As for the reference pictures below I searched for pictures of mountains in Washington state and in central/eastern Russia for some basic scenery to draw inspiration from:





Thanks for reading!

Week Two: Recap and Lineup

Welcome back!

For this week I explored the concepts behind the other members to this group. I also wanted to clarify what I’m doing a bit as well as explain some of the things I referred to in my original post that may be illegible to those not super familiar with the subjects I carried on about.

Starting out is the lineup of characters:


I’ve designed the “tank” and two “damage dealers” while using the original “healer” that I drew before, just slightly edited.

Before I talk about why I made these decisions for these characters, I’m going to clarify what these adjectives mean and what my project goal is.

I am creating a cast of 4 characters based on the generic group layout of most video games and OSR (Old School Renaissance) tabletop games. An OSR can be summed up as Dungeons and Dragons. You are part of a group of murderous homeless vagabonds set in medieval times, generally consisting of three to six people, that kill people and monsters for money and cool stuff. However I am changing the formula to instead of having generic knights and clerics I’m using 50’s bad boys with big hair; a satirical approach to the genre.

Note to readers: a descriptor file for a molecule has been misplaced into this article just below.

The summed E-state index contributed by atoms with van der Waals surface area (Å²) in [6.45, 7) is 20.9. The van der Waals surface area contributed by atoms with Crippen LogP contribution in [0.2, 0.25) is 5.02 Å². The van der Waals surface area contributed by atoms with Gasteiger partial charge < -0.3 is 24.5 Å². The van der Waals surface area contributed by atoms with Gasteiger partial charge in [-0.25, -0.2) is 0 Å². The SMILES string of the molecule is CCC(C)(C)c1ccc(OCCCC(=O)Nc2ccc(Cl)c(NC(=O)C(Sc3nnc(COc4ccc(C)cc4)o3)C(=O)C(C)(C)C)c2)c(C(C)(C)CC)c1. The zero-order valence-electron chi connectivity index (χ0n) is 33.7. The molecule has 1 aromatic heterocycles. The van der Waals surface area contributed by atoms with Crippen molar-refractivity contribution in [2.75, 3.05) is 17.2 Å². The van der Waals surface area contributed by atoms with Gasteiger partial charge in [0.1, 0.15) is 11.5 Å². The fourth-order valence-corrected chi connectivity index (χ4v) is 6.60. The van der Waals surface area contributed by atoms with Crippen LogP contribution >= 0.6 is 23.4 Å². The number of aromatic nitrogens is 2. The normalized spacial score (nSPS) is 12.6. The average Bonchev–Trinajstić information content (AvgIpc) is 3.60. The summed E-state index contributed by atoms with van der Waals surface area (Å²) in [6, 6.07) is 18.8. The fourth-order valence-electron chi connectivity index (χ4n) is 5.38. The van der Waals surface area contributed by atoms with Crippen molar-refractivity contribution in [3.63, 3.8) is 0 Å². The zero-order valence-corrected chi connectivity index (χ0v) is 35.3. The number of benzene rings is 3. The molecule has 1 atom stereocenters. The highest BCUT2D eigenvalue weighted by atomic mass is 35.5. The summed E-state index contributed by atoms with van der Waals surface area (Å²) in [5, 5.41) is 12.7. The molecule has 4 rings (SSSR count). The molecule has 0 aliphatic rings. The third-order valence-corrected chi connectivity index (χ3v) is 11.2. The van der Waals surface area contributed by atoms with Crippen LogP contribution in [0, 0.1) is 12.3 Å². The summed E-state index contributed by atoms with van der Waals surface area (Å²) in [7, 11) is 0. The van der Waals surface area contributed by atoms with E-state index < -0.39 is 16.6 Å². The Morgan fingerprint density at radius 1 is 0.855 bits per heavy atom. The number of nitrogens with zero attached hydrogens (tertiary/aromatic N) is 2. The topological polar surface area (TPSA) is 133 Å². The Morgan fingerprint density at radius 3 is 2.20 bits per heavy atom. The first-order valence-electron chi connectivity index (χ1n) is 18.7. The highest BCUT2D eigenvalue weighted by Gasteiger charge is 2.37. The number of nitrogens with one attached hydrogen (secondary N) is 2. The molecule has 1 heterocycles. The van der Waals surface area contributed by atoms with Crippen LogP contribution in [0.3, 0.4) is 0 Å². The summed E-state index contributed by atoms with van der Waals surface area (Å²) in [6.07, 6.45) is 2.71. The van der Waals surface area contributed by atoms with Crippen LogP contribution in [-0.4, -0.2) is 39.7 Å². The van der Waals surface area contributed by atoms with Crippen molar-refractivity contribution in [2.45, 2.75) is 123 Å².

In these murderhobo (player character) gangs a certain co-operative synergy is required between the players abilities. As such roles were created to more easily choose one’s position in the group dynamic, not so much by the tabletop games but video games. These roles are most commonly named tank, healer, and damage dealer.

Image result for protection warrior


Tanks (example above) are used to centralize threat to a single high health and armor target; this allows other roles to focus on aspects other and survival. This is probably the most complicated task of the three roles and is usually represented by a veteran soldier to illustrate.

Image result for ronin


Damage dealers (example above) are the most self explanatory role- you kill things! Your job is to recklessly pursue the destruction of the people attacking your tank. Generally this role has the most dynamic differences than the other two despite its simplistic role. Most games provide magical spells, ranged weapons, a variety of melee weapons, animal companions, and your own fists as ways to dispatch foes.

Image result for white mage


Healers (example above) are, again, just what they sound like: they restore the health of their allies. Their main job however is to fix mistakes made by the tank in failing to cultivate the attention of all the surrounding creatures or if damage dealers fail to perform well enough and the tank needs more personal attention. It is a strange role because if everything is going well you are not really needed; this is much more prominent is OSR games rather than in video games.


For my character designs I’ve done some things in the sketching process to make identifying roles easier. The tank has a shield icon on his necklace, the healer has a cross on his jacket, and the damage dealers have sword icons added to their jackets. This is just to help while sketching, Ill more cleverly disguise these aspects later (as you will see).

For the healer I wanted represent keeping your party healthy in a different way than just “healing magic” or bandages. His kit is stocked with moose, hair spray, and a comb.

The tank is sort of simple in his design, lots of muscle with dual garbage can lids to defend himself.